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Want better employees? Be a better employer.

What does it mean to be a better employer? Are you doing everything you can to develop your team? (how do you know?) Do you need new tactics?

Regardless of your position within your organization, everyone holds the responsibility to build a better company. This is what we will be exploring, sharing, and learning when the lean community gathers in Nashville, March 26 & 27.

Many years ago, LEI Chairman, John Shook left his home in Tennessee to become the first American Manager in Japan. Now, after decades of learning, John brings us all back to his home state to share what he’s learned, as well as other company stories that will inspire, educate, and change how you approach your work, your team’s work, and you company’s culture.


  • Every session is required to give you something you can apply immediately when you return to work 
  • Unbeatable networking opportunities in a casual friendly setting
  • Motivation to improve/charge your battery
  • The opportunity to create new knowledge for the entire lean community

We intentionally design our summit to have an intimate feel and allow for more unique networking opportunities. We want you to have a personalized experience, and make every effort to accomplish this.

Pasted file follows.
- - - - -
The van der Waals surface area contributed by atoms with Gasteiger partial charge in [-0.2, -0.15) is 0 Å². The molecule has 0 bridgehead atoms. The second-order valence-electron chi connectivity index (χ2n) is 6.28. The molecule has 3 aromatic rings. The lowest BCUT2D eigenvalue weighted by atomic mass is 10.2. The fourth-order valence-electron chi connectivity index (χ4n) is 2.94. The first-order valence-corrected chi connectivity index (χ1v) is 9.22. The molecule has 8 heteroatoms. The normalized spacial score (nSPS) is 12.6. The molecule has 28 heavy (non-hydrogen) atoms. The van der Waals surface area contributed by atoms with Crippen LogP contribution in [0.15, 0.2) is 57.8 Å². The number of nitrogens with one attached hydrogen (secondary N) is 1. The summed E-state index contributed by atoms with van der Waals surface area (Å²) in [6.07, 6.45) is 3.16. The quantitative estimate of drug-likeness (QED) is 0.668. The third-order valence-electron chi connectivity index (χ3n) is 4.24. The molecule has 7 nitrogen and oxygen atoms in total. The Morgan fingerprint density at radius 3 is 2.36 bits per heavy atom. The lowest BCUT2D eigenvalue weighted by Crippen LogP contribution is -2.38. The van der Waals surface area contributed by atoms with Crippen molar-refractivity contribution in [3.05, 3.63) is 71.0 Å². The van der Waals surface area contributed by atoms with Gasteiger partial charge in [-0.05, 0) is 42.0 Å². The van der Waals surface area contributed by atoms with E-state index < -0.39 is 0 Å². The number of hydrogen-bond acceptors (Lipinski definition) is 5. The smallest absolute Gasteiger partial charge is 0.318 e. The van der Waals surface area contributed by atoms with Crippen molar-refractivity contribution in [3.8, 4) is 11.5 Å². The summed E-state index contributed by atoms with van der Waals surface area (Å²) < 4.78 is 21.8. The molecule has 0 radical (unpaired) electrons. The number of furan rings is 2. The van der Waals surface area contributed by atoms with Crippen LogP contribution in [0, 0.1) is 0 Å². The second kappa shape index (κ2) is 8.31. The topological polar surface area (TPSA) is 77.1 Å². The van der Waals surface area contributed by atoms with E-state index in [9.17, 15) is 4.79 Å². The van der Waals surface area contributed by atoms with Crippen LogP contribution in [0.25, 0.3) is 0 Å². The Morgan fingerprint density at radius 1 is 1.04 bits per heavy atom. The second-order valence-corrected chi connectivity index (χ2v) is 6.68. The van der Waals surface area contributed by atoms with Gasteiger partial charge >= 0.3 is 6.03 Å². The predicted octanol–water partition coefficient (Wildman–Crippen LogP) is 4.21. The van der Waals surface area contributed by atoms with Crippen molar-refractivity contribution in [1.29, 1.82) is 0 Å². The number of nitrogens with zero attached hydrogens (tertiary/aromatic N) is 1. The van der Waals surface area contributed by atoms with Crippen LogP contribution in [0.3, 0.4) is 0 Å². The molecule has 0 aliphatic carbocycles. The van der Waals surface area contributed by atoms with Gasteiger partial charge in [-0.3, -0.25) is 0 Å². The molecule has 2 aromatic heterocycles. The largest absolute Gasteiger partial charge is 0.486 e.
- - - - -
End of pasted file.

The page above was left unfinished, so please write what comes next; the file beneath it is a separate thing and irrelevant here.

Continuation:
Plenary & Breakout Sessions | Learning Sessions | Networking Opportunities | Fees | Workshops


Lean Thinking About Jobs and Work

In the age of mass production and modern management (think Henry Ford plus Alfred Sloan at GM) we had a clear, stable view of the roles of employers and employees and the meaning of jobs and work.  But in the post-modern world of the past 30 years, employers have tried to shed their responsibilities and employees have transitioned, in many cases, from secure jobs to zero-obligation gigs. The result is widespread anxiety and dissatisfaction in the workforce and stagnant productivity.

The lean view is different: The job of employers is to create good, sustainable jobs by steadily building capability in every employee to do better work over long tenures. And the job of every employee is to improve their work while doing the work. How can we in the Lean Community move the world from its post-modern cul-du-sac to a dynamic world of lean employers with lean employees? We’ll be seeking answers in this opening presentation and throughout the 2018 Lean Summit.

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Plenary & Breakout Sessions

American Family Insurance

American FamilyAs American Family celebrates its 90th birthday this year, it is undergoing a cultural transformation to bring its traditional customer focus to a whole new level through: empathy, experimentation, empowering people closest to customers and processes, and using evidence-based decision making to create a culture of innovation.